Saudi Arabia can bridge budget gap through debt, says Citi Bank chief

Updated 02 July 2020

Saudi Arabia can bridge budget gap through debt, says Citi Bank chief

  • Kingdom’s status as the largest regional economy would give it good access to debt markets
  • Possibility that the Middle East might come out of recession later than some other parts of the world

DUBAI: Saudi Arabia has the capacity to help fund its budgetary needs during the COVID-19 crisis via a mixture of local and international capital markets, according to a senior banker.

David Livingstone, chief executive officer for Europe, Middle East and Africa at American bank giant Citi, told Arab News that the Kingdom’s status as the largest regional economy would give it good access to debt markets.

“I would say being the biggest economy and having lots of investable wealth in the Kingdom gives Saudi Arabia access to capital liquidity to fund the government budget. Certainly, international capital markets will continue to play a role. It’s not a sole reliance on international capital markets - it’s a combination of domestic also,” he said.

Citi has been involved in some of the big bond issues Saudi Arabia has raised, including the record-breaking $12bn Saudi Aramco bond last year. Livingstone highlighted the growing sophistication of the domestic debt markets as a fund-raising resource.

“The domestic market in the Kingdom continues to mature, and with it the ability to be able to balance funding, and not always rely on international capital markets. That is a very good strategy,” he said.

Livingstone was speaking ahead of a two-day webinar forum by the bank under the theme “Navigating the Future: What’s next in a post-covid world?”, along with other top Citi executives.

He downplayed suggestions that the Kingdom’s policymakers had resorted to austerity measures in their response to the economic crisis resulting from pandemic lockdowns.

“I would say that austerity is not a given, because ultimately the big challenge with COVID is the damage that’s been done to the economic actors in the economy - to individuals, to small businesses, to the corner shop, and enterprises and larger organizations. That’s where the balance lies between the livelihoods and economic balance that governments are having to make, and it’s not easy,” he said.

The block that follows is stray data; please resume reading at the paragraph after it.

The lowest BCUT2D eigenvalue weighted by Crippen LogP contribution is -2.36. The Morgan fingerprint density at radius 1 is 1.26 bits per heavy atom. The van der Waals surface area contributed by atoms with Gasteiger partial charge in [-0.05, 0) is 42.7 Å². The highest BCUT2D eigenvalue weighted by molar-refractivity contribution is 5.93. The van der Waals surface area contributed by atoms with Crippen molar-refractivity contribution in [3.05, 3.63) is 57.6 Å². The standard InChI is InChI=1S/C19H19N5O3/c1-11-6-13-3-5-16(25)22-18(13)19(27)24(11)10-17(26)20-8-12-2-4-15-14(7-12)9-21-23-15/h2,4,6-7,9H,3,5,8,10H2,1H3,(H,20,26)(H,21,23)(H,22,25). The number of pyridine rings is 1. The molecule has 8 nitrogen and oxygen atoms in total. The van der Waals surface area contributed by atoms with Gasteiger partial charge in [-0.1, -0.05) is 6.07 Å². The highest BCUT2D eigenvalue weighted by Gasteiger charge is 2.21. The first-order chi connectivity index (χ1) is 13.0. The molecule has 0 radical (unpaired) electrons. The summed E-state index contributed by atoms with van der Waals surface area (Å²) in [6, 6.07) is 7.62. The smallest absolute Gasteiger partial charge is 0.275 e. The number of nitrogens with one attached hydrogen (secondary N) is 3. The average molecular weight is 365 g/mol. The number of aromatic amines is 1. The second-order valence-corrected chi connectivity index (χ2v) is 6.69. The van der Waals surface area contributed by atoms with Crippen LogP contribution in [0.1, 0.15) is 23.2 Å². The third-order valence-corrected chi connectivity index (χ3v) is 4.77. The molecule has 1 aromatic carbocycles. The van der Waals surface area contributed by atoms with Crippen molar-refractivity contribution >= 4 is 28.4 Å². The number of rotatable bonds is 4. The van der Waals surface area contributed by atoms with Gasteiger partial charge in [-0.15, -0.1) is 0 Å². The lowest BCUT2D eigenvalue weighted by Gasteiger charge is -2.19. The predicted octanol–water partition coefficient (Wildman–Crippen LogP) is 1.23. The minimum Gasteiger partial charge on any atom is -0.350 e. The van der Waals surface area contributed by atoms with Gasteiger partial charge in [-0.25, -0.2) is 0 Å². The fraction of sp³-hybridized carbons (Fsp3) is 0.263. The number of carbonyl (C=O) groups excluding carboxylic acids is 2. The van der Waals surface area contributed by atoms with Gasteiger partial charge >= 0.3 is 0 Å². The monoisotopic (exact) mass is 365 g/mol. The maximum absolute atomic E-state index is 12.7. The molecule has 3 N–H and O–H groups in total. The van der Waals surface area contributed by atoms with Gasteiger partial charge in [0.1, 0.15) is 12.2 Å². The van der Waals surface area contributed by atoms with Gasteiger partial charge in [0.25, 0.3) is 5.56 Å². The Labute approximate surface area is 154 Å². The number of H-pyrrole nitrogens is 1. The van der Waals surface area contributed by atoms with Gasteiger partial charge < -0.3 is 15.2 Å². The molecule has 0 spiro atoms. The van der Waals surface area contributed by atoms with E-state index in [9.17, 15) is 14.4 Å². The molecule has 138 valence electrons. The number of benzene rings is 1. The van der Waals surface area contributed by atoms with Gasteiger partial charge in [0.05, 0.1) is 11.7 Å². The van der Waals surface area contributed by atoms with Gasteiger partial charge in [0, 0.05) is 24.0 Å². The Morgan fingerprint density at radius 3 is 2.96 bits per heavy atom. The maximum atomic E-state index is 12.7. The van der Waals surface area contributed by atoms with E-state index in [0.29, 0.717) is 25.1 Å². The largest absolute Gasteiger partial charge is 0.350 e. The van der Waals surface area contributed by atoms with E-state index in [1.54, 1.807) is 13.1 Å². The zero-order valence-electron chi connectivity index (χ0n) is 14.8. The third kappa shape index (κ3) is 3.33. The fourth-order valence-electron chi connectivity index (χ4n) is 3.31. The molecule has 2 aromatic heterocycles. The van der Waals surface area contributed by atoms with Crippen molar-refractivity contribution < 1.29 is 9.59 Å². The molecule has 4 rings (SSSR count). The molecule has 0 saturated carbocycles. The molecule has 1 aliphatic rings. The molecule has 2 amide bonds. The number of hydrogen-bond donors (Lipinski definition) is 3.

“There is a judgment that has to be made based on the national economy, because ultimately the way to get out of this is for governments to measure their domestic policy against their domestic ability to absorb those policies,” he added.

On the question of timing and shape of the economic recovery, Livingstone said there was a possibility that the Middle East might come out of recession later than some other parts of the world.

“Most people are expecting a sharper recovery in the Middle East region in 2021, which is somewhat delayed. But we think the global recovery can get shifted,” he said.

He also said it was “appropriate activity” for Saudi Aramco to consider funding its ambitious dividend policy partly through debt issuance.

“I think capital markets are for funding the needs of corporates, and the wholesale funding of corporate balance sheets, whether it’s for its own capital expenditure or organic growth or to fund shareholder return,” he said.

On economic growth in the region, and on the prospects for global trade, he warned against taking too pessimistic a view in the current depressed climate. “I think we need to be careful about making assumptions at the trough,” he said.